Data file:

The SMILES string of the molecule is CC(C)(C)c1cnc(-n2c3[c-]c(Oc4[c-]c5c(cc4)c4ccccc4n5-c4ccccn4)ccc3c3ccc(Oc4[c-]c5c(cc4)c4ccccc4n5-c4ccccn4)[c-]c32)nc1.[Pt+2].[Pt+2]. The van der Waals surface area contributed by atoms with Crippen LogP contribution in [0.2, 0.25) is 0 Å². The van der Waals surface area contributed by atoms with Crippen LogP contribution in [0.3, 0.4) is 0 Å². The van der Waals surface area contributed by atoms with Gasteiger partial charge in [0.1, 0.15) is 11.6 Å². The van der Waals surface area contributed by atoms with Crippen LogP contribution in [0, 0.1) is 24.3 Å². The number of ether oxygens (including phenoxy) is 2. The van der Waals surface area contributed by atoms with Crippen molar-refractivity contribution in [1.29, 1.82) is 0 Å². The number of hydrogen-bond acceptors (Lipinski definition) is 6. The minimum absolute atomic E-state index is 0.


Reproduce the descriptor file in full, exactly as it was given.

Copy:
The SMILES string of the molecule is CC(C)(C)c1cnc(-n2c3[c-]c(Oc4[c-]c5c(cc4)c4ccccc4n5-c4ccccn4)ccc3c3ccc(Oc4[c-]c5c(cc4)c4ccccc4n5-c4ccccn4)[c-]c32)nc1.[Pt+2].[Pt+2]. The van der Waals surface area contributed by atoms with Crippen LogP contribution in [0.2, 0.25) is 0 Å². The van der Waals surface area contributed by atoms with Crippen LogP contribution in [0.3, 0.4) is 0 Å². The van der Waals surface area contributed by atoms with Gasteiger partial charge in [0.1, 0.15) is 11.6 Å². The van der Waals surface area contributed by atoms with Crippen LogP contribution in [0, 0.1) is 24.3 Å². The number of ether oxygens (including phenoxy) is 2. The van der Waals surface area contributed by atoms with Crippen molar-refractivity contribution in [1.29, 1.82) is 0 Å². The number of hydrogen-bond acceptors (Lipinski definition) is 6. The minimum absolute atomic E-state index is 0.